Counting Down To The Lone Massachusetts U.S. Senate Debate
President Donald Trump and Vice President Joe Biden meet this week for their first debate. And we’re just a week away from the only scheduled U.S. Senate debate in Massachusetts between incumbent Democrat Ed Markey and Republican challenger Kevin O'Connor.
O'Connor pushed for seven debates — the same number Markey had with Kennedy in the Democratic primary contest. But so far, Markey has agreed to just one hour-long debate.
Matt Murphy of the State House News Service joins us to talk about the week ahead in state government and politics — starting off with the backdrop to Markey's debate decision.
Matt Murphy, State House News Service: If you talk to the Markey campaign, they point to a number of factors, including the length of time between the primary and the general election.
The seven debates in the primary against U.S. Rep. Joe Kennedy took place from — you know, since that campaign started in late 2019, all the way through to September.
September to November is a much shorter time period. The senator has business to attend to in Washington, they say.
And they believe that unlike in the primary, where you had these two well-known figures trying to differentiate themselves, Markey's team thinks that you're going to see all you need to see in this one hour, to know what separates Senator Ed Markey from Republican Kevin O'Connor. And that's why they've agreed to only one.
Carrie Healy, NEPM: The trustees for the Holyoke Soldiers' Home meet Wednesday for a special meeting. A judge last week overturned the Baker administration's firing of Superintendent Bennett Walsh, who led the home at the start of a COVID-19 outbreak there, and 76 veterans died from the disease. The judge said only the trustees could fire Walsh, not the governor. But a few days later, Walsh was indicted on felony charges. What message do you see Attorney General Maura Healey sending with these criminal charges?
She is certainly sending a very strong message that what happened at Holyoke was, you know, in her opinion, criminal.
These charges stem from the decisions made by the superintendent, as well as the medical director of the facility, to cohabitate people that had COVID-19 — or were asymptomatic but still positive — with other healthier residents, with dementia, in a single unit. That decision led to these charges.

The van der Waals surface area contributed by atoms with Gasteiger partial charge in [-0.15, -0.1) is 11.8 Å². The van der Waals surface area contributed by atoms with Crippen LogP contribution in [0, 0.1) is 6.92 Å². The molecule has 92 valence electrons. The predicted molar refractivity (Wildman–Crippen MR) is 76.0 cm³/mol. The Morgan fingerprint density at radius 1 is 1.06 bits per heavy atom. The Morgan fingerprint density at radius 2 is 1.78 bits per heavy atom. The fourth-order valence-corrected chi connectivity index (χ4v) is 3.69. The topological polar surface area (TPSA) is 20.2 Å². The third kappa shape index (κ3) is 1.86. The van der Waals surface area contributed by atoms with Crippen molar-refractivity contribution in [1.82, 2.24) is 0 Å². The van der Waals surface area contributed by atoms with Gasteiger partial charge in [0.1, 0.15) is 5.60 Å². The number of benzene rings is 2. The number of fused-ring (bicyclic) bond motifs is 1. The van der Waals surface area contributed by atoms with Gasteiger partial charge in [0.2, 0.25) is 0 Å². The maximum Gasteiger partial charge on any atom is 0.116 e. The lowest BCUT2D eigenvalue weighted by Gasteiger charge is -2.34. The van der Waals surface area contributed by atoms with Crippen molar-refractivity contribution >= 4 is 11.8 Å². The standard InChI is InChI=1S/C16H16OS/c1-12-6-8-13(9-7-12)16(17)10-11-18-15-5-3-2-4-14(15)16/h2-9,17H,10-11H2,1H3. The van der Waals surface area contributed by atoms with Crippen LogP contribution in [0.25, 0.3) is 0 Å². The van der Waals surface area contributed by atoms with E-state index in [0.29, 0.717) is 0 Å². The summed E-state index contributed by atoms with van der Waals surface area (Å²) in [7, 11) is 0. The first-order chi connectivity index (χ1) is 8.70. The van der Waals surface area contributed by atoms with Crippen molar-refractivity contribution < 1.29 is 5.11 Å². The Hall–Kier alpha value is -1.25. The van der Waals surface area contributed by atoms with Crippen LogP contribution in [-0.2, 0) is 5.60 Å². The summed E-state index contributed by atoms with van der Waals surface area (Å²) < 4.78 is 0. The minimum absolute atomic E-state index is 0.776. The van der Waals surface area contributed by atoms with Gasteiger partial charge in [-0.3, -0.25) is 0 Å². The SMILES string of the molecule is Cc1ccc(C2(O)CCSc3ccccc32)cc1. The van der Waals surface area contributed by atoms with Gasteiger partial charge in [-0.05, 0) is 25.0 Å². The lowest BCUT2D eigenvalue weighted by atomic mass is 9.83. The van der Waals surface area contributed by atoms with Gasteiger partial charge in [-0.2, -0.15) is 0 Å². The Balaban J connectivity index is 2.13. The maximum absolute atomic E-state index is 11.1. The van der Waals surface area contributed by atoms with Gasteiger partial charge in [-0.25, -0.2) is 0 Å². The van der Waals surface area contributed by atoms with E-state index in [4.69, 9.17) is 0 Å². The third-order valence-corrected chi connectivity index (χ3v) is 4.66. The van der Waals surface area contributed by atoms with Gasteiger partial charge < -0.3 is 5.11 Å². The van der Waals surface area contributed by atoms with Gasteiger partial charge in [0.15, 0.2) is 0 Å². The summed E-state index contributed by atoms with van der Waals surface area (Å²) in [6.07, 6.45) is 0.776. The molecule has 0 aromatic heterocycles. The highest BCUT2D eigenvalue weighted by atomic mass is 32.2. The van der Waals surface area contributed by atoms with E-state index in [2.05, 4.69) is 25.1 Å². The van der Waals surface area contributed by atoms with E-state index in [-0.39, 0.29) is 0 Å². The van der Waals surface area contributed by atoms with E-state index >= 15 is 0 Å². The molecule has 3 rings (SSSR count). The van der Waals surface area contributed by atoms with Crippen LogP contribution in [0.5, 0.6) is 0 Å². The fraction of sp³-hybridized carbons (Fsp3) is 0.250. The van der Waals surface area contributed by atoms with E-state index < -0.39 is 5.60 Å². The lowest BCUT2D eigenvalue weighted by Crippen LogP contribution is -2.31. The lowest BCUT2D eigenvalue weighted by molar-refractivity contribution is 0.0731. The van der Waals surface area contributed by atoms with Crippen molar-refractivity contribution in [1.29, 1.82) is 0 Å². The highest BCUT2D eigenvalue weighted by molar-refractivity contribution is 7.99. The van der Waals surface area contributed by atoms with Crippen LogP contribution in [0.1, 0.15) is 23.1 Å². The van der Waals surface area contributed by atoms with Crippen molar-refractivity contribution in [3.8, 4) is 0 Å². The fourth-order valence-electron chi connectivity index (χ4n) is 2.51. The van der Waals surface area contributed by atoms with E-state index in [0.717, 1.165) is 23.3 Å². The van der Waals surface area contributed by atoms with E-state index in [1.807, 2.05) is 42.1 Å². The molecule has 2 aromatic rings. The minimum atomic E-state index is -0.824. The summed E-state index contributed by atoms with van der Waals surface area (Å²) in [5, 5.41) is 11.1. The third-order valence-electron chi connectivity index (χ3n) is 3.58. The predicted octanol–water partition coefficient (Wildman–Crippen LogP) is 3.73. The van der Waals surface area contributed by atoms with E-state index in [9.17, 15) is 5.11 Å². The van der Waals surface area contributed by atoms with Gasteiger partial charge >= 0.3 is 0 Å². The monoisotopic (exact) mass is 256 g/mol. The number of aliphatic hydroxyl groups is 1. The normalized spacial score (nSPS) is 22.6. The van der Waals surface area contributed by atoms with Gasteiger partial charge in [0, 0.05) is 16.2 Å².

This meeting coming up on Wednesday was already going to be interesting. The governor's firing of Bennett Walsh was overturned by the courts. When asked, the governor basically said, "I hope, now, that the board does the right thing," in his opinion, and fires Walsh on their own.
This takes on a new layer with the charges brought by Healey. There are potential legal ramifications here.
It will be interesting to see how they proceed, or if they just simply keep him on leave while these criminal charges are pending, and what flexibility they have there, in terms of Bennett Walsh's legal rights while this criminal case plays out.
You interviewed former Massachusetts Senate President Stan Rosenberg of Amherst, who left the state legislature in no small cloud of scandal more than two years ago. He's now a lobbyist. Anything about that interview surprise you?
When we approached the former Senate president to talk with us — it's now been, like you said, two years since he left Beacon Hill, and not in the way he once saw himself leaving after a 30-year career there.
He did not want to talk about the scandal involving his husband at the time, and the circumstances around his departure.
But he is stepping back into the public sphere a bit. He has finally registered as a lobbyist, something he laughed and said he never envisioned himself doing.
He's lobbying for some marijuana cannabis cultivator clients that are setting up some retail and manufacturing businesses out in western and central Massachusetts.
He is also doing some work around advanced manufacturing, trying to set up a lab in Amherst near the campus of UMass, to try and bring new developments in manufacturing into Massachusetts that would create jobs. So, some interesting stuff there.
One thing I did find interesting — with him being a bit reflective of his time on Beacon Hill — as we were talking about the Supreme Court vacancy following the death of Ruth Bader Ginsburg, he said one of his regrets was the vote he took to change the way Senate vacancies are filled in Massachusetts.
This was done twice: when John Kerry looked like he might become president, and again when Senator Ted Kennedy died. They changed the rules based on the party affiliation of the governor at the time. He said that was a mistake — that these rules should not be changed for partisan purposes.